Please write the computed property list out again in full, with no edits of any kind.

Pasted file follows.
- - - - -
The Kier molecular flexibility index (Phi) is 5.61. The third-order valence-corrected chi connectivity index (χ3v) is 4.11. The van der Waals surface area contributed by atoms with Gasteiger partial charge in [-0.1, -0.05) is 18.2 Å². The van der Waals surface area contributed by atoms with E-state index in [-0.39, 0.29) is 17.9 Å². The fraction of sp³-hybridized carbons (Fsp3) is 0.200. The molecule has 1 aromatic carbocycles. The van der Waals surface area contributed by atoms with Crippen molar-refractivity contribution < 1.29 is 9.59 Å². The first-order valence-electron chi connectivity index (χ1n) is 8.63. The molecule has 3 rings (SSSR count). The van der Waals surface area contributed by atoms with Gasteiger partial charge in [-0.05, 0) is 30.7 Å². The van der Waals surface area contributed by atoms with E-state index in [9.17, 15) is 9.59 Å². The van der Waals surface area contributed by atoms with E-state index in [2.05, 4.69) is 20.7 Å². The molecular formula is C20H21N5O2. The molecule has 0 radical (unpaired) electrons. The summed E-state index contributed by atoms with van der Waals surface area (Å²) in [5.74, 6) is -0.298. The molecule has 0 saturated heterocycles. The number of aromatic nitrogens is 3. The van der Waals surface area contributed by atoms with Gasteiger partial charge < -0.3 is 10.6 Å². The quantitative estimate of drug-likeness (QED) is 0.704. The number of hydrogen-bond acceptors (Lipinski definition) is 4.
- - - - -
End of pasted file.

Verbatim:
The Kier molecular flexibility index (Phi) is 5.61. The third-order valence-corrected chi connectivity index (χ3v) is 4.11. The van der Waals surface area contributed by atoms with Gasteiger partial charge in [-0.1, -0.05) is 18.2 Å². The van der Waals surface area contributed by atoms with E-state index in [-0.39, 0.29) is 17.9 Å². The fraction of sp³-hybridized carbons (Fsp3) is 0.200. The molecule has 1 aromatic carbocycles. The van der Waals surface area contributed by atoms with Crippen molar-refractivity contribution < 1.29 is 9.59 Å². The first-order valence-electron chi connectivity index (χ1n) is 8.63. The molecule has 3 rings (SSSR count). The van der Waals surface area contributed by atoms with Gasteiger partial charge in [-0.05, 0) is 30.7 Å². The van der Waals surface area contributed by atoms with E-state index in [9.17, 15) is 9.59 Å². The van der Waals surface area contributed by atoms with E-state index in [2.05, 4.69) is 20.7 Å². The molecular formula is C20H21N5O2. The molecule has 0 radical (unpaired) electrons. The summed E-state index contributed by atoms with van der Waals surface area (Å²) in [5.74, 6) is -0.298. The molecule has 0 saturated heterocycles. The number of aromatic nitrogens is 3. The van der Waals surface area contributed by atoms with Gasteiger partial charge < -0.3 is 10.6 Å². The quantitative estimate of drug-likeness (QED) is 0.704. The number of hydrogen-bond acceptors (Lipinski definition) is 4.